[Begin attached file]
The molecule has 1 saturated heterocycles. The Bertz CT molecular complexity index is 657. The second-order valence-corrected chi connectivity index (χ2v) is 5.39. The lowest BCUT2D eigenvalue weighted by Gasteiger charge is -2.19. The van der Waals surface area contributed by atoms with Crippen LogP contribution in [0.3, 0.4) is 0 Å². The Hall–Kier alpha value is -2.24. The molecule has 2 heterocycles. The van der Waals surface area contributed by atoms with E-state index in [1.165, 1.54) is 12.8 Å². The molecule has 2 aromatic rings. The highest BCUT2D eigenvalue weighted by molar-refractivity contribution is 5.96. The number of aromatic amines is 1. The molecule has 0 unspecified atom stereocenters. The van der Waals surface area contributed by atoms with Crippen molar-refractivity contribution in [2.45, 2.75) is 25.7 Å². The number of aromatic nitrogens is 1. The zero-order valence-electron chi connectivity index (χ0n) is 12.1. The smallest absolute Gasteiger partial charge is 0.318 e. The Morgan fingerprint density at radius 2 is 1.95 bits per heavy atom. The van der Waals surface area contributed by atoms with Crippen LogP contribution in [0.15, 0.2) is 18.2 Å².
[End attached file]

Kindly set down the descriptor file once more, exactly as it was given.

The molecule has 1 saturated heterocycles. The Bertz CT molecular complexity index is 657. The second-order valence-corrected chi connectivity index (χ2v) is 5.39. The lowest BCUT2D eigenvalue weighted by Gasteiger charge is -2.19. The van der Waals surface area contributed by atoms with Crippen LogP contribution in [0.3, 0.4) is 0 Å². The Hall–Kier alpha value is -2.24. The molecule has 2 heterocycles. The van der Waals surface area contributed by atoms with E-state index in [1.165, 1.54) is 12.8 Å². The molecule has 2 aromatic rings. The highest BCUT2D eigenvalue weighted by molar-refractivity contribution is 5.96. The number of aromatic amines is 1. The molecule has 0 unspecified atom stereocenters. The van der Waals surface area contributed by atoms with Crippen molar-refractivity contribution in [2.45, 2.75) is 25.7 Å². The number of aromatic nitrogens is 1. The zero-order valence-electron chi connectivity index (χ0n) is 12.1. The smallest absolute Gasteiger partial charge is 0.318 e. The Morgan fingerprint density at radius 2 is 1.95 bits per heavy atom. The van der Waals surface area contributed by atoms with Crippen LogP contribution in [0.15, 0.2) is 18.2 Å².